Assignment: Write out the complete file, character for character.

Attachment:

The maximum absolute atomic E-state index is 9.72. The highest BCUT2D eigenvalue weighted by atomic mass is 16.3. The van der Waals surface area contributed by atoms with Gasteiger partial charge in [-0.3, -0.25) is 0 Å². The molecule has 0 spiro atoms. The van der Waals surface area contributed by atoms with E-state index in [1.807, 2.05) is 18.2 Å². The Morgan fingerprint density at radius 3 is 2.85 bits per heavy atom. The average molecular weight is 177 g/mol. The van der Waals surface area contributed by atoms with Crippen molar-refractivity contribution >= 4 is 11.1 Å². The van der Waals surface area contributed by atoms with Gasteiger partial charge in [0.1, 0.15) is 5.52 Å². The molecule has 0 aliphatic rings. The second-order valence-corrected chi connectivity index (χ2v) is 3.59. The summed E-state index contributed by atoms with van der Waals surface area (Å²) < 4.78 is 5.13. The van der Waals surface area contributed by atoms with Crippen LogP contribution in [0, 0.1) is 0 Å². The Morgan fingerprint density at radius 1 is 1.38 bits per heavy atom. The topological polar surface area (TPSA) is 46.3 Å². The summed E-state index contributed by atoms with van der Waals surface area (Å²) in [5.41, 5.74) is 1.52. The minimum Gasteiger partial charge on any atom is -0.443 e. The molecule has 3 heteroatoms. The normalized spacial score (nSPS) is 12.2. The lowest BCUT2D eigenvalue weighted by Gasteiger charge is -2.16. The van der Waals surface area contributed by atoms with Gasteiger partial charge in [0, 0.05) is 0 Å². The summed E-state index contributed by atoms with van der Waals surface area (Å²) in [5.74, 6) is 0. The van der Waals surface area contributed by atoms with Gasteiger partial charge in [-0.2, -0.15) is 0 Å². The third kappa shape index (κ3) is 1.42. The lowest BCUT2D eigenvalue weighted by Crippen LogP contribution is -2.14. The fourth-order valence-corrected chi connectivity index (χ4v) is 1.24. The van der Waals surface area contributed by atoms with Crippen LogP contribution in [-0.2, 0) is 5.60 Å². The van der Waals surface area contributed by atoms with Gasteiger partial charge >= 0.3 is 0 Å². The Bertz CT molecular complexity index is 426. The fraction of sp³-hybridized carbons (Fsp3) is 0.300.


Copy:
The maximum absolute atomic E-state index is 9.72. The highest BCUT2D eigenvalue weighted by atomic mass is 16.3. The van der Waals surface area contributed by atoms with Gasteiger partial charge in [-0.3, -0.25) is 0 Å². The molecule has 0 spiro atoms. The van der Waals surface area contributed by atoms with E-state index in [1.807, 2.05) is 18.2 Å². The Morgan fingerprint density at radius 3 is 2.85 bits per heavy atom. The average molecular weight is 177 g/mol. The van der Waals surface area contributed by atoms with Crippen molar-refractivity contribution >= 4 is 11.1 Å². The van der Waals surface area contributed by atoms with Gasteiger partial charge in [0.1, 0.15) is 5.52 Å². The molecule has 0 aliphatic rings. The second-order valence-corrected chi connectivity index (χ2v) is 3.59. The summed E-state index contributed by atoms with van der Waals surface area (Å²) < 4.78 is 5.13. The van der Waals surface area contributed by atoms with Crippen LogP contribution in [0, 0.1) is 0 Å². The Morgan fingerprint density at radius 1 is 1.38 bits per heavy atom. The topological polar surface area (TPSA) is 46.3 Å². The summed E-state index contributed by atoms with van der Waals surface area (Å²) in [5.41, 5.74) is 1.52. The minimum Gasteiger partial charge on any atom is -0.443 e. The molecule has 3 heteroatoms. The normalized spacial score (nSPS) is 12.2. The lowest BCUT2D eigenvalue weighted by Gasteiger charge is -2.16. The van der Waals surface area contributed by atoms with Gasteiger partial charge in [0, 0.05) is 0 Å². The summed E-state index contributed by atoms with van der Waals surface area (Å²) in [5.74, 6) is 0. The van der Waals surface area contributed by atoms with Gasteiger partial charge in [-0.2, -0.15) is 0 Å². The third kappa shape index (κ3) is 1.42. The lowest BCUT2D eigenvalue weighted by Crippen LogP contribution is -2.14. The fourth-order valence-corrected chi connectivity index (χ4v) is 1.24. The van der Waals surface area contributed by atoms with Crippen LogP contribution in [-0.2, 0) is 5.60 Å². The van der Waals surface area contributed by atoms with Gasteiger partial charge >= 0.3 is 0 Å². The Bertz CT molecular complexity index is 426. The fraction of sp³-hybridized carbons (Fsp3) is 0.300.